Nuffield Health offers free day pass to Edinburgh gym
Almost half of gym goers in Edinburgh (45%) admit they don’t know what they’re doing at the gym, and many just copy what someone else is doing, according to new research from Nuffield Health.
This new research provides an insight into why people can quickly lose momentum and renege on their New Year’s resolutions. Over half (52%) of those joining a gym have no specific goal in mind and, of those that do, 70% don’t set a deadline for achieving their goals.
With New Year gym visits set to peak this week, Nuffield Health conducted the study among current or past gym goers to highlight how people can get more value from their investment by getting a personalised evaluation and workout plan, providing structure, support, and help in setting goals.
Helen Skelton – TV presenter, mother-of-two and fitness enthusiast – is helping Nuffield Health raise awareness of the importance of a personalised approach to fitness. She said, “Wellbeing is so individual, it just makes sense that everyone needs a plan that is built around them and their needs. Copying someone else’s workout in the gym is not only likely to prove ineffective, as it hasn’t been tailored to you, but it could also result in injury.”
Helen continues, “You can waste time in the gym, or you can use it wisely. Every person’s body is different so will respond to exercise in slightly different ways and it will depend on their goals. My training plan for the marathon was very different to when I cycled to the South Pole, and when I wanted to get fit again after having my children. A Health MOT can help identify the best exercises and frequency to help people reach realistic and achievable goals. Without this, people can not only waste time and money, but also lose motivation.”
Over two in 10 gym users in Edinburgh admitted to “making it up most of the time” (24%) and 19% said they felt “largely clueless” about how they should be working out, with almost a quarter (21%) being too embarrassed to ask for help. The lack of direction is such that 18% have even followed someone else’s workout because that person seemed to know what they were doing or looked good physically.
People surveyed also demonstrated a lack of basic knowledge of the key measures that can be used to personalise a more effective workout plan with six out of 10 (65%) not knowing their body mass index (BMI) or their resting heart rate. To track progress, body fat percentage can be a useful indicator, but nearly nine in 10 (87%) of those surveyed did not know this figure either.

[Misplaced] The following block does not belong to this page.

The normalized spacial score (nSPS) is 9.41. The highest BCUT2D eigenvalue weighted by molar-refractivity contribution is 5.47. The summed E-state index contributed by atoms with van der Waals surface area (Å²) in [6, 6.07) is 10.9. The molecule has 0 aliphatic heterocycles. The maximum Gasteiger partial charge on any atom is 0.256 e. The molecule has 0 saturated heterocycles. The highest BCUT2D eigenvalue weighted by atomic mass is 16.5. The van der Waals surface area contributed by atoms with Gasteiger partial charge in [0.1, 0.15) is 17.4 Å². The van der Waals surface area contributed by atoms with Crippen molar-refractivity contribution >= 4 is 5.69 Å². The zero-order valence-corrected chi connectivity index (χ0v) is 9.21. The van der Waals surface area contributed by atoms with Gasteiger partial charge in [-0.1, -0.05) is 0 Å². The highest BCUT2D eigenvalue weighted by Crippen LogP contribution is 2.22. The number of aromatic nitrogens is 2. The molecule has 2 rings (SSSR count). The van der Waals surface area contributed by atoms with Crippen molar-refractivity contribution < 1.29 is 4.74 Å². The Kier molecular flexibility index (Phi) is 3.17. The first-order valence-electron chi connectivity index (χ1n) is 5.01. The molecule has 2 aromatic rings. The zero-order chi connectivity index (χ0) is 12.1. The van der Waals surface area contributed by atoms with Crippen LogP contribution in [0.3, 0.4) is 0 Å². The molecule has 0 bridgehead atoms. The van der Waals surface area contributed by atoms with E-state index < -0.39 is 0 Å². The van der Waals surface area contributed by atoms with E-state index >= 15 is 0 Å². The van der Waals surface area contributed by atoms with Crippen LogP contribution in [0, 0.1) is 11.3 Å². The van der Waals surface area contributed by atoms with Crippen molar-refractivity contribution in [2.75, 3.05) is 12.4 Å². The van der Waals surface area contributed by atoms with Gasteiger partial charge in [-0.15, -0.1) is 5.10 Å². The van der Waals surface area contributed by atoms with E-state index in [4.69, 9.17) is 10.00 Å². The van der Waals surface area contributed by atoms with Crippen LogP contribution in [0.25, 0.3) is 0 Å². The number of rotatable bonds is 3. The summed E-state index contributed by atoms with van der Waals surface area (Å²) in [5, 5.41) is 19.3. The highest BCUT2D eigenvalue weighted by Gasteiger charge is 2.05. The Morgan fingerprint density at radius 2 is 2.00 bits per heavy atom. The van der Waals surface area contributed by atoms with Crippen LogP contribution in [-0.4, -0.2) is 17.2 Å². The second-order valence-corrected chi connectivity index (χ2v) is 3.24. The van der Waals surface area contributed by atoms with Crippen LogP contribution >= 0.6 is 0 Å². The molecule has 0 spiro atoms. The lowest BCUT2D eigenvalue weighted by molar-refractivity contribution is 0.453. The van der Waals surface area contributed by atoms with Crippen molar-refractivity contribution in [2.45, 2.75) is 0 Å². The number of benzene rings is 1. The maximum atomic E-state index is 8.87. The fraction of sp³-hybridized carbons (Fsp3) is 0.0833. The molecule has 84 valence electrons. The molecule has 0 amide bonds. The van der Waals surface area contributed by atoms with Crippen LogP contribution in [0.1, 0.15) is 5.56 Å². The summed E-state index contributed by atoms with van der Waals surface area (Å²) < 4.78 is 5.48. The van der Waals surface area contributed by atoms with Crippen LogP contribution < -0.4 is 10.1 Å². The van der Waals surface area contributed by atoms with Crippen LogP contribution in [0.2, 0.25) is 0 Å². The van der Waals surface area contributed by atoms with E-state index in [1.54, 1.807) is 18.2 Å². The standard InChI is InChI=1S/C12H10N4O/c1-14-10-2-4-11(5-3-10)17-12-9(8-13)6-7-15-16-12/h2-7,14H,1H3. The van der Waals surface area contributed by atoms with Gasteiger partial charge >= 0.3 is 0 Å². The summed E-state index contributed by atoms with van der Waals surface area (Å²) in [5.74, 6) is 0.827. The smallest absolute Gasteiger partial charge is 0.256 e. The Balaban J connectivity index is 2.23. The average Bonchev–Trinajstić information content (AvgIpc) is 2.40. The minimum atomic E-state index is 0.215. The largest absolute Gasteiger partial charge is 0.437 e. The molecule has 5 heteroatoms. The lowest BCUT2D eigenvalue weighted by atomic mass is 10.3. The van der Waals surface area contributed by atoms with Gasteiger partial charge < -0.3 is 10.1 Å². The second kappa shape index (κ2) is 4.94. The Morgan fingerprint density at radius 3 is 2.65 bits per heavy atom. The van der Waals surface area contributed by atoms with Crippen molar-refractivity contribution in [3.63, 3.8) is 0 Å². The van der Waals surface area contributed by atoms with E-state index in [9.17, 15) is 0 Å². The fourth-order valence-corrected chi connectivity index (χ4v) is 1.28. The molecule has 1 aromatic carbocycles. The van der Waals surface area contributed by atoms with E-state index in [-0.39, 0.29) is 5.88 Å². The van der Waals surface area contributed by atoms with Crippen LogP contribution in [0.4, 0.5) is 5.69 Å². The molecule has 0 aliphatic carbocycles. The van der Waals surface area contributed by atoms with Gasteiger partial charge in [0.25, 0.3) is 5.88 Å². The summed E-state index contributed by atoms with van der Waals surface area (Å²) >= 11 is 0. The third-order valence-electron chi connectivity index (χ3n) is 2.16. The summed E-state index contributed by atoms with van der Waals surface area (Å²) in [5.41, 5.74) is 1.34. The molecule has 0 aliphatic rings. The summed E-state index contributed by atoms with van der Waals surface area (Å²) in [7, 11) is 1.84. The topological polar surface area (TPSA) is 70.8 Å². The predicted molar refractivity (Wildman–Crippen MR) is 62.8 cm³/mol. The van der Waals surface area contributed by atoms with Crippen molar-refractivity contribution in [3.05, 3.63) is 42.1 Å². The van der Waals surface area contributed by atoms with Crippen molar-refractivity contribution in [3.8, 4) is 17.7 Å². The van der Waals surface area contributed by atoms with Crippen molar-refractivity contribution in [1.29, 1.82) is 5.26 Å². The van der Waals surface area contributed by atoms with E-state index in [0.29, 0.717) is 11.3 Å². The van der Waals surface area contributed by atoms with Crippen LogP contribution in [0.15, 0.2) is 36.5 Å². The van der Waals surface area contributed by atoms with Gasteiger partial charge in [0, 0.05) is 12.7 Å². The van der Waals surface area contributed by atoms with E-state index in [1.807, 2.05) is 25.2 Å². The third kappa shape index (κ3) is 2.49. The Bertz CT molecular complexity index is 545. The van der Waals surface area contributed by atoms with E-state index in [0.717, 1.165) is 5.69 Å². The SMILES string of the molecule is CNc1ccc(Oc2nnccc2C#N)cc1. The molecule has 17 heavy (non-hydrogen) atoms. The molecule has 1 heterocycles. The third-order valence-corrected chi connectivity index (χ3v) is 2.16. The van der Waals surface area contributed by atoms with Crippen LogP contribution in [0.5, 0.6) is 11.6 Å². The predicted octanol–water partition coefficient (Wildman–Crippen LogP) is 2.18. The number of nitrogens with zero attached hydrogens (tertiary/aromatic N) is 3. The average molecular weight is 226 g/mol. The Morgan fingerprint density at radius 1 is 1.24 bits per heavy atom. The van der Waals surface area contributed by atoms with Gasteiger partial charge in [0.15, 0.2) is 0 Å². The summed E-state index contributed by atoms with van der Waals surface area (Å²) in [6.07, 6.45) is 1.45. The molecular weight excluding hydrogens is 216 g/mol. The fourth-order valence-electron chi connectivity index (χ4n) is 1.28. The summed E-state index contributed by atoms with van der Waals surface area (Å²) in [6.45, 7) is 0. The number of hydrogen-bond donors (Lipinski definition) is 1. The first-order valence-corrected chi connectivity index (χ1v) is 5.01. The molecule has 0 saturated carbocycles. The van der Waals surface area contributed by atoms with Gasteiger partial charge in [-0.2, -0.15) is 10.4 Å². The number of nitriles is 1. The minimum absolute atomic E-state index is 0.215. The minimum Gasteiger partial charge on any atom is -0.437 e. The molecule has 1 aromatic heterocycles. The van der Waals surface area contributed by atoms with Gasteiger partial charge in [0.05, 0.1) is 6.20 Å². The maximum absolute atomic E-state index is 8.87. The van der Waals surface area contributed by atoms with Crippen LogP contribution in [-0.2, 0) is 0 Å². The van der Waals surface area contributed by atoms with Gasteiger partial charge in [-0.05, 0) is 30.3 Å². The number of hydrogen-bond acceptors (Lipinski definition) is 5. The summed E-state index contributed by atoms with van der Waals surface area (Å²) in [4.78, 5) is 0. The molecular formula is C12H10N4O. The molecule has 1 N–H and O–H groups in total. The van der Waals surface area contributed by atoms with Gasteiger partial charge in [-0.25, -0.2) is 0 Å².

Members of the not-for-profit Nuffield Health Edinburgh Omni Fitness & Wellbeing Gym, receive a free Health MOT, which includes looking at resting heart rate, aerobic fitness, blood pressure, cholesterol, waist to hip ratio, existing injuries and sleep levels among other indicators, all of which can be used to plan a bespoke fitness programme based on a person’s goals. Progress is measured and workouts reviewed at quarterly follow-up Health MOTs.
Richard Turner, manager of local Edinburgh Omni Fitness & Wellbeing Gym said, “It’s not surprising that many people in Edinburgh rush into gym memberships in the New Year, when motivation is at a high. However, we find that when our members have a clear idea of what they’re setting out to achieve and a plan of how they’re going to get there, they’re much more likely to stick to a routine for longer and really see the results.
“Our personal trainers will make sure the fitness plan is realistic for the individual at that time and recommend reviewing and refreshing it every three months. Whether people are training for a sporting event later in the year, or just want to tone up after Christmas, a personalised plan can get you to where you want to be.”
|The mental challenge
When it comes to health and fitness, it’s not just the physical that’s important; it’s also the psychological ‘readiness to change’ that can affect performance, and therefore achievement, at the gym.
Tim Hipgrave, Cognitive Behavioural Therapist at Nuffield Health says: “One of the reasons we tend not to start, or stick at, making change is that it can take effort and we tend to have quite vivid imagery that encourages us not to do them – like it will be to cold when we go outside for a run, or it will ‘hurt’ a lot.”
To counter this, Tim advises people to use positive visual imagery and think about:
1. the positive changes you would notice if you kept to your resolutions
2. how you feel after making these changes
3. how you might feel at important occasions when you have made changes
4. what people might say when they notice the changes
Studies have shown that using imagery techniques as above can increase the motivation to attend the gym and frequency of attendance.
Nuffield Health is offering a free 1-day trial of its Edinburgh Omni Fitness & Wellbeing Gym.
Visit https://www.nuffieldhealth.com/badgymhabits to download a voucher.